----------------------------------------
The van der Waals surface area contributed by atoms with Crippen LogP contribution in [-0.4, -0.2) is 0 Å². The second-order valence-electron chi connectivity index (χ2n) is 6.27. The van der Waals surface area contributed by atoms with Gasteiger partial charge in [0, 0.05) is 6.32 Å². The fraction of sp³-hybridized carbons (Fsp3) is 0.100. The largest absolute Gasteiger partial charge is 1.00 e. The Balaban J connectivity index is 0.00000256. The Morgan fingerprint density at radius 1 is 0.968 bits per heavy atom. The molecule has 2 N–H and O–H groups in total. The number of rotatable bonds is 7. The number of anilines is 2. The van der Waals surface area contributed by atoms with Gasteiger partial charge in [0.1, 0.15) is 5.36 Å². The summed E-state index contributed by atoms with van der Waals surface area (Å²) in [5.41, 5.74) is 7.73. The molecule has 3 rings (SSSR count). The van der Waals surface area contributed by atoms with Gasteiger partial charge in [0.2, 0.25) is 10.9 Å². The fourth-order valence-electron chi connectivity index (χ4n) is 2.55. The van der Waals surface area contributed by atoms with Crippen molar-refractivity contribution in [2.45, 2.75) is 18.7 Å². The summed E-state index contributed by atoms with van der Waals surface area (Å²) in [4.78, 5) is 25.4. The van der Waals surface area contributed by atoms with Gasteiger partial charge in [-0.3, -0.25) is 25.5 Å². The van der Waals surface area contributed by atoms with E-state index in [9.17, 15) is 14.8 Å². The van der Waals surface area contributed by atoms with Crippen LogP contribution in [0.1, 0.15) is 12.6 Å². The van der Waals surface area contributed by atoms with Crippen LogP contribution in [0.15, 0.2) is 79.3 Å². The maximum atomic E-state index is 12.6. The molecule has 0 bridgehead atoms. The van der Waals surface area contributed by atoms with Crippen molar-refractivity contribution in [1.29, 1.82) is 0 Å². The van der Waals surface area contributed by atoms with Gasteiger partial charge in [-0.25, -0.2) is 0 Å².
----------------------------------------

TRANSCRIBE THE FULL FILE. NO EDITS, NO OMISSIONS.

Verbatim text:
The van der Waals surface area contributed by atoms with Crippen LogP contribution in [-0.4, -0.2) is 0 Å². The second-order valence-electron chi connectivity index (χ2n) is 6.27. The van der Waals surface area contributed by atoms with Gasteiger partial charge in [0, 0.05) is 6.32 Å². The fraction of sp³-hybridized carbons (Fsp3) is 0.100. The largest absolute Gasteiger partial charge is 1.00 e. The Balaban J connectivity index is 0.00000256. The Morgan fingerprint density at radius 1 is 0.968 bits per heavy atom. The molecule has 2 N–H and O–H groups in total. The number of rotatable bonds is 7. The number of anilines is 2. The van der Waals surface area contributed by atoms with Gasteiger partial charge in [0.1, 0.15) is 5.36 Å². The summed E-state index contributed by atoms with van der Waals surface area (Å²) in [5.41, 5.74) is 7.73. The molecule has 3 rings (SSSR count). The van der Waals surface area contributed by atoms with Gasteiger partial charge in [0.2, 0.25) is 10.9 Å². The fourth-order valence-electron chi connectivity index (χ4n) is 2.55. The van der Waals surface area contributed by atoms with Crippen molar-refractivity contribution in [2.45, 2.75) is 18.7 Å². The summed E-state index contributed by atoms with van der Waals surface area (Å²) in [4.78, 5) is 25.4. The van der Waals surface area contributed by atoms with Gasteiger partial charge in [-0.3, -0.25) is 25.5 Å². The van der Waals surface area contributed by atoms with E-state index in [9.17, 15) is 14.8 Å². The van der Waals surface area contributed by atoms with Crippen LogP contribution in [0.1, 0.15) is 12.6 Å². The van der Waals surface area contributed by atoms with Crippen LogP contribution in [0.15, 0.2) is 79.3 Å². The maximum atomic E-state index is 12.6. The molecule has 0 bridgehead atoms. The van der Waals surface area contributed by atoms with Crippen molar-refractivity contribution in [1.29, 1.82) is 0 Å². The van der Waals surface area contributed by atoms with Gasteiger partial charge in [-0.25, -0.2) is 0 Å².